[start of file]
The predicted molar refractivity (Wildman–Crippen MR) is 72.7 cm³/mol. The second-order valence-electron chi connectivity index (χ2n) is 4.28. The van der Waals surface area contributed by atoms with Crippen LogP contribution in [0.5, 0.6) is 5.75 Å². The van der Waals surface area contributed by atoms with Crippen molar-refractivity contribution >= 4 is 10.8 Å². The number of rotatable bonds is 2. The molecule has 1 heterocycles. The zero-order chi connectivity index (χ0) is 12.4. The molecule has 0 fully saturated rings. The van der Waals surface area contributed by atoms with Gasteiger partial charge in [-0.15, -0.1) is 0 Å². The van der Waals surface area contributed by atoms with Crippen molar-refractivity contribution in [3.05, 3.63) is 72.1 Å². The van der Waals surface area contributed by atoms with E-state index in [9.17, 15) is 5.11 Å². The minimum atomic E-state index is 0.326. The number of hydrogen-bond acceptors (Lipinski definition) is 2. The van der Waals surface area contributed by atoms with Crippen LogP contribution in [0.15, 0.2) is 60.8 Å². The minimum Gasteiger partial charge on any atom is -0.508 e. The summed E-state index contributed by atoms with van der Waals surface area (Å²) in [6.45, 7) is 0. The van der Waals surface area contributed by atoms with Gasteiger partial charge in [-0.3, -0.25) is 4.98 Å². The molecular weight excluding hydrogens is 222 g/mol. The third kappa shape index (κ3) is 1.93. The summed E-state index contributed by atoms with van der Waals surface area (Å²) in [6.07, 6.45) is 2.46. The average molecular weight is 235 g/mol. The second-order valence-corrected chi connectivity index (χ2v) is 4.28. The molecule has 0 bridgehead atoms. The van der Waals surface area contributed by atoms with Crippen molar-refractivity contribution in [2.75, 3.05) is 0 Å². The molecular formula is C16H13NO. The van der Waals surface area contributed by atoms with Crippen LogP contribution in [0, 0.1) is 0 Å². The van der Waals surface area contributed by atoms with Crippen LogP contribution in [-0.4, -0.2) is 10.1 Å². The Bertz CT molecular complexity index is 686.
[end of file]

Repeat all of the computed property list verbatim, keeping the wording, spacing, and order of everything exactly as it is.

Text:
The predicted molar refractivity (Wildman–Crippen MR) is 72.7 cm³/mol. The second-order valence-electron chi connectivity index (χ2n) is 4.28. The van der Waals surface area contributed by atoms with Crippen LogP contribution in [0.5, 0.6) is 5.75 Å². The van der Waals surface area contributed by atoms with Crippen molar-refractivity contribution >= 4 is 10.8 Å². The number of rotatable bonds is 2. The molecule has 1 heterocycles. The zero-order chi connectivity index (χ0) is 12.4. The molecule has 0 fully saturated rings. The van der Waals surface area contributed by atoms with Gasteiger partial charge in [-0.15, -0.1) is 0 Å². The van der Waals surface area contributed by atoms with Crippen molar-refractivity contribution in [3.05, 3.63) is 72.1 Å². The van der Waals surface area contributed by atoms with E-state index in [9.17, 15) is 5.11 Å². The minimum atomic E-state index is 0.326. The number of hydrogen-bond acceptors (Lipinski definition) is 2. The van der Waals surface area contributed by atoms with Crippen LogP contribution in [0.15, 0.2) is 60.8 Å². The minimum Gasteiger partial charge on any atom is -0.508 e. The summed E-state index contributed by atoms with van der Waals surface area (Å²) in [6.45, 7) is 0. The van der Waals surface area contributed by atoms with Gasteiger partial charge in [-0.3, -0.25) is 4.98 Å². The molecular weight excluding hydrogens is 222 g/mol. The third kappa shape index (κ3) is 1.93. The summed E-state index contributed by atoms with van der Waals surface area (Å²) in [6.07, 6.45) is 2.46. The average molecular weight is 235 g/mol. The second-order valence-corrected chi connectivity index (χ2v) is 4.28. The molecule has 0 bridgehead atoms. The van der Waals surface area contributed by atoms with Crippen molar-refractivity contribution in [2.75, 3.05) is 0 Å². The molecular formula is C16H13NO. The van der Waals surface area contributed by atoms with Crippen LogP contribution in [0, 0.1) is 0 Å². The van der Waals surface area contributed by atoms with Crippen LogP contribution in [-0.4, -0.2) is 10.1 Å². The Bertz CT molecular complexity index is 686.